Thursday, May 10, 2018

K.C. Herbel Author Interview and a Linky

I discovered The Innkeeper's Son by K.C. Herbel last year and wrote a review for it on my blog post, Dragon Stories. It's the first book in The Jester King fantasy series. There are four books in all, and here are my reviews for all four books! His series reminds me of a blend of J.R.R. Tolkien and C.S. Lewis.

K.C. Herbel kindly contributed his thoughts to my author interview questions for this week. He was asked to answer any 5 - 15 questions from a list of 30 and had so much fun that he ended up answering 25!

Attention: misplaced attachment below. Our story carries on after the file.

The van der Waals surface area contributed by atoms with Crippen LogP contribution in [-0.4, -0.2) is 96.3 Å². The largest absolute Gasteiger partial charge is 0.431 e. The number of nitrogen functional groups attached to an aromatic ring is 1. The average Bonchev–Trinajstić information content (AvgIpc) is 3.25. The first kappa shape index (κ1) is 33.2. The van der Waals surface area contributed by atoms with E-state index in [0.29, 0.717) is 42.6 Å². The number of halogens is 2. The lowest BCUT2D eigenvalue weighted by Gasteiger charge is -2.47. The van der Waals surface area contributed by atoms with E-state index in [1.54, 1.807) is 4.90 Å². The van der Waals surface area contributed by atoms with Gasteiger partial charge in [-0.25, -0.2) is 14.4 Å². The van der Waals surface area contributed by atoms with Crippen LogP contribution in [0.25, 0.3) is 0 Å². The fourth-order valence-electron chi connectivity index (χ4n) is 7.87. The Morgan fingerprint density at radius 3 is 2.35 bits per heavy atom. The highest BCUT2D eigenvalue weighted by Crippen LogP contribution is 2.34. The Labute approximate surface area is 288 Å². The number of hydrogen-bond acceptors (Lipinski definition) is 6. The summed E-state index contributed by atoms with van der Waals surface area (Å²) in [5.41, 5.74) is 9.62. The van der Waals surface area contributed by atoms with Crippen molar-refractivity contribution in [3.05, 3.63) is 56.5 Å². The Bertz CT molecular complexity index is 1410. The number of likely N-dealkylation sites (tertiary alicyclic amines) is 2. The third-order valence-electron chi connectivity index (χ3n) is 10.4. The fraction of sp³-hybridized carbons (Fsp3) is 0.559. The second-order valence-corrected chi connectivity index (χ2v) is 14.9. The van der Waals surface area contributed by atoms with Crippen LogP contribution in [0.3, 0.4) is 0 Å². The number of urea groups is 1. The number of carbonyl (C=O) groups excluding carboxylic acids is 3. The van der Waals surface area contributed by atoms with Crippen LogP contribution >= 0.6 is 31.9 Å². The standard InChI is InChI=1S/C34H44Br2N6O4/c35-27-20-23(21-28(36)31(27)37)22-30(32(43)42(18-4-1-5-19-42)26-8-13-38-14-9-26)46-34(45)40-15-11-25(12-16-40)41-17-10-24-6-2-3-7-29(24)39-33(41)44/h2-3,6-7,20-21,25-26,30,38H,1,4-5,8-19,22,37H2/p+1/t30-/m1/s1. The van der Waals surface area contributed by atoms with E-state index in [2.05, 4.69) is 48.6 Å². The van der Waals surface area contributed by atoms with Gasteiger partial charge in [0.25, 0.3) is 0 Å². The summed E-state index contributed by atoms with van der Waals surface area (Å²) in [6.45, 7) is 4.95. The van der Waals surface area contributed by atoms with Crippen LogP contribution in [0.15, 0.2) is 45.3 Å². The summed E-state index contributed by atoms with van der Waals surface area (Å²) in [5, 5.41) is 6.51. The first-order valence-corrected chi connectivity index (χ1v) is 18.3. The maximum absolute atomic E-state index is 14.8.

Author Interview:
K.C. Herbel

1. Where do you normally write or where is your favorite place to write?
I have a small home office in which I write. There are lots of books as well as photos, paintings, and a number of items of personal significance – mostly from my time working in special effects. Because it’s “just my office”, it’s also a catchall for lots of family junk. I think it will be my favorite place to write, once I get rid of all the junk and redecorate.

2. When do you find time to read and what do you usually like to read?
I squeeze in reading whenever and wherever I can. Dentist/doctor offices, bathroom breaks, you name it. I’m also always looking to squeeze in some writing. With all the squeezing I’m doing, you’d think I would be thinner or stronger of something... I read a lot of articles and books on writing craft. I’m always looking to improve my craft. Of course, I read fantasy and science fiction as much as possible. If only there were more hours in a day!